In the last four years, the top of the NBA Draft has undergone a substantial transformation. Before 2008, only two point guards -- Magic Johnson and Allen Iverson -- had been taken first overall. Now, with Kyrie Irving's selection last week, three of the last four No. 1 overall picks (Irving, Derrick Rose, John Wall) have been point guards under 6'4.
With the abolition of the perimeter hand-check in the middle of the decade and the declining number of true low-post centers, the NBA has become an increasingly perimeter-oriented game. But the pre-eminence of the point-guard position is also a result of another long-term trend: basketball's ability to beat out the other major American sports for the top amateur athletes.
Traditionally, a high school's best athlete was the football team's quarterback, the basketball team's PG and the baseball team's center fielder. But with the days of Bo Jackson and Deion Sanders long over, teenage athletes have to specialize at an early as age. And as point guards have become increasingly important in the NBA, center fielders have been devalued in modern baseball.
Of the 17 center fielders in baseball's Hall of Fame, only one -- Kirby Puckett -- played in the last 35 years. Only two have won an MVP since 1989. The golden era of the position -- with Willie Mays, Mickey Mantle and Duke Snider all simultaneously playing in 1950s New York City -- is long over.
Manning one of the toughest defensive positions in the game, center fielders are typically the best athletes on a baseball team. It takes an extremely special combination of size, speed and strength to adequately play the position while still putting up the type of offensive numbers that merit Hall of Fame consideration.
It's the same combination of athletic ability and hand-eye coordination required of dual-threat QBs and ball-dominant PGs. And while it's possible Washington Wizards PG John Wall is a world-class athlete with the arm strength of a small girl, the video of him throwing out a first pitch at the Nationals game is a good indication that he's never thrown a baseball before in his life.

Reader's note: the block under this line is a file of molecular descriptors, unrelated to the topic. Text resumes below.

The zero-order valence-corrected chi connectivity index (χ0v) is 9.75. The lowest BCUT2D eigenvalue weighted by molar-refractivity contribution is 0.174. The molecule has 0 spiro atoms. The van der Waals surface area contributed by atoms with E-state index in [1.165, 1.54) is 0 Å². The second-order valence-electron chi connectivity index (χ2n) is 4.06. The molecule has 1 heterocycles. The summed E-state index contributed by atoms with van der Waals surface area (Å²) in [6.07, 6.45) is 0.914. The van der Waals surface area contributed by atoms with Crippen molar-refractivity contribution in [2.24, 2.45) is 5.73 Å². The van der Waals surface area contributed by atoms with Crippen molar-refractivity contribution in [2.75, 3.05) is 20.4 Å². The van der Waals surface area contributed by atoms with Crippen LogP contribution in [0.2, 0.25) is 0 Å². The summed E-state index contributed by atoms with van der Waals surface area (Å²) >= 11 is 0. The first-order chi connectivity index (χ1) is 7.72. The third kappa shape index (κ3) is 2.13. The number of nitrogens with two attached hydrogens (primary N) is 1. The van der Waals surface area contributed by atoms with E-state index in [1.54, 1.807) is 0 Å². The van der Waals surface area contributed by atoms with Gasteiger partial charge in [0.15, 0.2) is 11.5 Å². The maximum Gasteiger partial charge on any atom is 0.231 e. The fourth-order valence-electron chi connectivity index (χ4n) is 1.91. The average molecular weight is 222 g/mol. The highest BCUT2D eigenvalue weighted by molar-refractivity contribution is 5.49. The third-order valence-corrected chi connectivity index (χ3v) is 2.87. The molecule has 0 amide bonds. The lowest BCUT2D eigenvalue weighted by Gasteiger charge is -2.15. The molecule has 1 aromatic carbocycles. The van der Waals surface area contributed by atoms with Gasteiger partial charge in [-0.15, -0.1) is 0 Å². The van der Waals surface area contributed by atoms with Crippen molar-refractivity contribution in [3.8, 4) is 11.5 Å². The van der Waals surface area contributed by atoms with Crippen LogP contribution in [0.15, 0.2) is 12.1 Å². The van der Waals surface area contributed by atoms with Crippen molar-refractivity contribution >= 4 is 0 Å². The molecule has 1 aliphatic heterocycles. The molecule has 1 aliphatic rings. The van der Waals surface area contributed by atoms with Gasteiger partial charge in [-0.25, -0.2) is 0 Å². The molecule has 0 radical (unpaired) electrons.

Carl Crawford, the Gold Glove left fielder, received a seven-year, $142 million contract from the Boston Red Sox in the off-season in large part due to his elite athleticism. Crawford, who passed up a basketball scholarship at UCLA and a football scholarship at Nebraska, is exactly the type of athlete baseball typically loses at the amateur level.
This year, Amir Garrett, a Top 100 basketball recruit who signed with St. John's, was heavily scouted by MLB teams and was drafted by the Cincinnati Reds in the 22nd round despite not playing baseball in over a year. Nick Aiello, the pitching coach at the University of Southern Nevada said, "there might be 100 players in the NCAA and NBA that can match [Garrett's] size and athleticism, whereas there might be five in the whole country in baseball."
Ken Griffey Jr., the only modern CF likely to make the Hall, is the exception that proves the rule - the son of a baseball player who grew up his entire life around the sport.
With baseball's decline in the inner city, basketball's biggest competition is football. And while the NBA is only a blip in the NFL's radar, the more we know about the long-term neurological dangers of the sport, the more basketball looks like a better alternative for the best young athletes.
As Troy Aikman, the Dallas Cowboys Hall of Fame QB who was forced to retire because of head injuries, told HBO sports: "I think that we're at a real crossroads, as it relates to the grassroots of our sport, because if I had a 10-year-old boy, I don't know that I'd be real inclined to encourage him to go play football, in light of what we are learning from head injury."
Basketball players have to deal with arthritic knees and back pain after they retire; football players have to deal with long-term neurological and physical disabilities that can drive players renowned for their toughness to suicide. When doctors autopsied Andre Waters, a 44-year old former football player, they found he had the brain tissue of an 85-year old man.
That's why the lockout, which could threaten the entire 2011-2012 NBA season and seriously damage the sport's popularity, is such a big deal. The competition for the best athletes is a zero-sum game, where the end-results of thousands of decisions made in middle school can have dramatic effects on the quality of the pro game years later.
After all, with black players accounting for only 8.5 percent of the MLB, the odds are against a modern-day Willie Mays even playing the sport.